Photos by Morgan Dawson Photography
If you're the type of wine drinker who tunes out when people start talking about "dessert wine," I'm going to ask you to abandon your prejudice. This is the story of a wine that is way beyond a simple after-dinner drink. With apologies to the many nicely made ice and dessert wines in New York state, the TBA is so much more than that. And in this case, it's a wine that a German-born winemaker Johannes Reinhardt dreamt about for years, wondering if he'd even get the chance to attempt it. The conditions had to be perfect. The staff had to be prepared for an intense 48 hours. Their feet would do the work traditionally done by the crusher.
All of those factors came to pass one year ago, and last week the wine finally found its bottle.
TBA is short for "trockenbeerenauslese," which is the German classification for this riesling royalty. It translates to "dry berry select." Bureaucrats, in their endless quest to inflict death by regulation, don't allow American wine to carry that name. Thus, Anthony Road Wine Company on Seneca Lake is calling their wine "Riesling Trockenbeeren," but in conversation it's often referred to as "TBA."
Having worked on the sorting line for this wine, I'll take you back to the rather hilarious moment when the winemaker bounded into the winery to make an announcement. It's worth knowing the story if you're going to pay triple-digits for this wine.
2008 conditions were ideal for TBA
"I almost can't believe this," Johannes said, nearly tripping in his knee-high rubber boots. "The first reading is 43 brix. That's the highest I've seen. And okay, to be honest, it's almost too much!"
In non-winemaker speak, 43 brix is a hell of a lot of sugar in a grape. TBA is made from botrytized grapes -- grapes that have been infected by botrytis, otherwise known as "noble rot." This is not like putting lipstick on a pig; botrytis can actually be a wonderful thing under the right circumstances. The summer rains set up a harvest that was rife with noble rot in some places, and Johannes decided that this was his chance to make a true riesling TBA. In his decade of making wine in the United States, he had never attempted it.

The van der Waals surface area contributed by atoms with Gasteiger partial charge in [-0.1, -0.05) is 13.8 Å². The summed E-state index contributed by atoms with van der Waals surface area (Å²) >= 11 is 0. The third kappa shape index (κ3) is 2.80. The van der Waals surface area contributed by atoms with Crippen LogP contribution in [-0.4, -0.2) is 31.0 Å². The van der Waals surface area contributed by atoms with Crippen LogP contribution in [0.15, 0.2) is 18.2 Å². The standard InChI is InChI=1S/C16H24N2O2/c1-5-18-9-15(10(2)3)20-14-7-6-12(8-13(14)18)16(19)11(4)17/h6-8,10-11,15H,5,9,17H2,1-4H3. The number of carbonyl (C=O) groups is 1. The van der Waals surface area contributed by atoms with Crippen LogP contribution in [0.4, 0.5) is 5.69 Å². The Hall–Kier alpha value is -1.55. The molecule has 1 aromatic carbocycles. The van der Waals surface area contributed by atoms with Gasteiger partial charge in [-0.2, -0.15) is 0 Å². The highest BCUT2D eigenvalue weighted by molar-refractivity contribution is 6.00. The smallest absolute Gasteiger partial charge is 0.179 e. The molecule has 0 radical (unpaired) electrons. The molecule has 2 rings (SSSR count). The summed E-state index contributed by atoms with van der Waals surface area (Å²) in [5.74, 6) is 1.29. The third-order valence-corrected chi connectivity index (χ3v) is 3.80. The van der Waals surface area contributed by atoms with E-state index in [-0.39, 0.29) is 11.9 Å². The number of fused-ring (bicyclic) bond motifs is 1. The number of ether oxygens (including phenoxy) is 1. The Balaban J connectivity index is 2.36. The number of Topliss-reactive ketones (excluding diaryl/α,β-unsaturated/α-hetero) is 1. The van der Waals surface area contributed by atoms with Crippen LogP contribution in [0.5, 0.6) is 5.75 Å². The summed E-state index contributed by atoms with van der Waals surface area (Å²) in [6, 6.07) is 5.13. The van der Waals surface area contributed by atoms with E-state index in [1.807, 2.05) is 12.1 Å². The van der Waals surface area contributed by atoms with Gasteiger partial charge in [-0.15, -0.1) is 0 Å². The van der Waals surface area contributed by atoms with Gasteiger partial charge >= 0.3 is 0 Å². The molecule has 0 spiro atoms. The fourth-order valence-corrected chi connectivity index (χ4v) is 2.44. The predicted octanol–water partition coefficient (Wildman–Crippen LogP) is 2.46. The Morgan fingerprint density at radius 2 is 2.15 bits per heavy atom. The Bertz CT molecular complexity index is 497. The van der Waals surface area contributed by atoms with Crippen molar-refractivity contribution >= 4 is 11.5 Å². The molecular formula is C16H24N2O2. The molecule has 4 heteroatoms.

"For me it's not something you can force every year," he said that fall day. "I may not see this chance again. But if we're careful, we can make something special."
Working on the sorting line was a high-pressure endeavor. There were several dozen of us working with bins filled with picked riesling grapes. Our job was, first and foremost, to make sure no sour grapes got into the batch. Some of the grapes were kind of vinegarized -- they smelled extremely sour and betrayed more of an orange color. "Even one or two sour berries can change the quality of the batch," Johannes warned. "We simply must be precise." And so we were, happy riesling soldiers picking out sour berries, and tossing out the rock-hard ones. The cheerful mariachi music put a bounce in the step of my Mexican friends on the line.
The final brix reading for the riesling clocked in at 39. Within 48 hours the grapes were off the vine and crushed by foot. Given the vigilance on that sorting line, I doubt a single sour berry made the cut.
More than just riesling TBA
Johannes decided to also make a vignoles TBA, as well as a riesling BA and a pinot gris bA. The latter two are wines that checked in with slightly lower brix and will carry a moderately lower price tag. (BA stands for "beerenauslese," which is just a notch down from TBA in the German hierarchy.)
The pinot gris BA will retail for $35 per 375 ml bottle. The riesling BA will run $65 per bottle, while the vignoles TBA will carry a price tag of $75 and the riesling TBA checks in at an even $100.
"The price does not only reflect the quality of the wines," explains assistant winemaker Peter Becraft. "It's reflective of the huge amount of labor that is required to make these wines the right way. We didn't cut corners on a single part of this effort, and we think it shows up in the wine."
The riesling TBA tastes like a dried apricot dream, with so many supporting flavors that I won't bore you with the list. It's more fun to let them unfold on your own. The vignoles is quite a different TBA, owing completely to the much higher acidity that is naturally present in the grape. Consequently it's crisper but with a little less length.
Anthony Road will release the riesling BA and pinot gris BA this month, followed by the riesling TBA in January and the vignoles TBA in March.
So why doesn't everyone make a TBA in the Finger Lakes?
The simple reason is that you have to be really, really good at what you're doing. And it's pretty darn risky for winemakers who don't have experience to give this a shot. A few too many sour berries, or too long between picking and crushing, or even recognizing when to pick -- it all factors into the best TBAs.
As far as we know, there are two other wineries that produce a TBA in the Finger Lakes: Hermann J. Wiemer and Dr. Frank. The Wiemer is sublime and retails for a little less than the Anthony Road Riesling TBA. Sometime soon I hope to try the Dr. Frank version.
On bottling day at Anthony Road, Johannes conceded how thrilled he was with this wine. "If I'm being honest I'll say that I'm 95 percent with this one," he said with a smile. Peter Becraft later told me, "If Johannes is happy, that's really saying a lot. He can be very hard on himself. But it's hard not to love what's in this bottle."